Need Help?

Speak with our admission team

Call now on 0330 111 2015

Why choose delamere?

  • 24 hour medical team
  • UK’s only purpose-built clinic
  • All accommodation en suite
  • Discreet, private location
  • Family programmes
  • Unique, innovative treatment approach
  • Flexible length of stay
  • Free collection service
Call us now

When you are in the midst of a night of clubbing, or are spending a long weekend at a music festival, you may come across the availability of drugs that you may not have experimented with before.

Knowing as much as you can about the effects of a drug can help you to understand how you may feel on it, and the risks associated with the substance. But there are not widely available studies on the combination of drugs, taken either at the same time, or at staggered times in the same session.

In this article, we cover some of the risks associated with taking ketamine and cocaine at the same time, but be mindful that with unregulated drugs, strengths and mixes will differ, and it is impossible to predict exactly how they will react together (or by themselves) when used.

For our other resources on alternative drug combinations, please click on the links below:


Should you mix ketamine and cocaine?

Using any drug has a risk associated with it, particularly for long-term use which can lead to severe side effects (we’ve written about the side effects of ketamine here). It helps to understand more about each separate drug before we look at what happens when you combine them.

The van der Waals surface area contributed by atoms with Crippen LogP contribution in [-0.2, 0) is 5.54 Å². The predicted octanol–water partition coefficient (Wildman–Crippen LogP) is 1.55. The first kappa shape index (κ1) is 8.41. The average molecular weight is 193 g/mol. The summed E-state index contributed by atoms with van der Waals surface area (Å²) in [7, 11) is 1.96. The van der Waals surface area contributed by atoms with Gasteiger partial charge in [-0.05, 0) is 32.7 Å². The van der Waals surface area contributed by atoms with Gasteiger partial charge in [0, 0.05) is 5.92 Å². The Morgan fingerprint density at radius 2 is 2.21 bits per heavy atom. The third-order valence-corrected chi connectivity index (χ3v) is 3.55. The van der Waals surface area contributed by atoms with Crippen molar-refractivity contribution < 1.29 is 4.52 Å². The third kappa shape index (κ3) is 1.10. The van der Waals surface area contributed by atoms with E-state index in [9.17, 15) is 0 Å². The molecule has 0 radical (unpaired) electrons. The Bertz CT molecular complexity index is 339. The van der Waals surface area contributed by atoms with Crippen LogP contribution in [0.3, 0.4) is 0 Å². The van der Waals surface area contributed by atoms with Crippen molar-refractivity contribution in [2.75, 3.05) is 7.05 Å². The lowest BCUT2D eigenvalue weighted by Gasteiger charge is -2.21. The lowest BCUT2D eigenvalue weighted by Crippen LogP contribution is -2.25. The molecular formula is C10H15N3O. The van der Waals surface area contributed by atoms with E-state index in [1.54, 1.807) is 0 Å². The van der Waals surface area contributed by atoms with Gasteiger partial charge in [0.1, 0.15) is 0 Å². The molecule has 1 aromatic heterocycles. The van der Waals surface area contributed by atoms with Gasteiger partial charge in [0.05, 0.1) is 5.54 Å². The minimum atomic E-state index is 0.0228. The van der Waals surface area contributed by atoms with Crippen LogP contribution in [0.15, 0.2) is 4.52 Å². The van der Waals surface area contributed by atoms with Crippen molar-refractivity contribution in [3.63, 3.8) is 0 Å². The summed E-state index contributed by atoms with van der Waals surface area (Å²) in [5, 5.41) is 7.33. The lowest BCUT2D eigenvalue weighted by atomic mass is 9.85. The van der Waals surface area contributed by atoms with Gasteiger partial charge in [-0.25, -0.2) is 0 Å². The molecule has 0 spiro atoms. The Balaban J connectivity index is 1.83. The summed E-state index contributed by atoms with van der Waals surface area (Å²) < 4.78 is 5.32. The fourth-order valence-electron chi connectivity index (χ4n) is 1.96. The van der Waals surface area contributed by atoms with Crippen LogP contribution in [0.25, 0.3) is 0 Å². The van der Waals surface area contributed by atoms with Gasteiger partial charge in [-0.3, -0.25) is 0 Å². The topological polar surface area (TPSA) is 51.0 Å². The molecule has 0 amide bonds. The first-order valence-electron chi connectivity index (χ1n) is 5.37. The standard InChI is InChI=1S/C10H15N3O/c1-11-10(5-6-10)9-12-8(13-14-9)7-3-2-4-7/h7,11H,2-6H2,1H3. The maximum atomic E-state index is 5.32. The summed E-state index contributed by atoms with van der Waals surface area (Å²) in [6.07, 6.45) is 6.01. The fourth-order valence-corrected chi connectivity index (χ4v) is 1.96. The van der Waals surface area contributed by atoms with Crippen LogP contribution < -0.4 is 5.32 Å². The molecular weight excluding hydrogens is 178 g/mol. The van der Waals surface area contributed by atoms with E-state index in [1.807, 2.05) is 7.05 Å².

Ketamine is a dissociative anaesthetic and sedative drug.

It is well known for being a ‘club drug’. In terms of its effect, some people report a feeling of lightness – kind of like if they were walking on the moon. Other effects can be more overwhelming, including having vivid hallucinations or increased anxiety. You may have heard of a k-hole, which is when a user on ketamine may become unresponsive as they are having hallucinations.

Cocaine is a stimulant.

Most users take cocaine to boost energy levels, which is why it can also be found on the clubbing and festival scene. It is said to provide feelings of euphoria, and make users feel like they don’t need food or sleep whilst it is in the body. The effects are short-lived, but the drug is highly addictive in order to try and reach those heightened feelings time and time again.

Open hand raised, Stop Ketamine Addiction sign painted

Taken together?

The combination of cocaine and ketamine has been dubbed as ‘Calvin Klein’; this is the street name you may have heard before. Cocaine has often been used to enhance the effects of other drugs due to its stimulating properties, which can be dangerous, especially with ketamine.

Each drug has physical side effects, which we have written about in more detail. You can read these resources by clicking the links below:


Quit your cocaine and ketamine habit

If you would like to chat about an addiction to cocaine, ketamine or a combination of these drugs, speak to the team at Delamere to start your recovery. Whether you want to book into our residential clinic for a detox, or simply need more information for a loved one, our team is here to take your call today.

Need help?
Call us confidentially at any time to speak to a member of our team.

Call us now: 0330 111 2015

RELATED TREATMENTS

FIND OUT MORE ABOUT OUR WORK WITH

Cocaine Addiction Signs & Symptoms

Cocaine Addiction Recovery

Painkiller addiction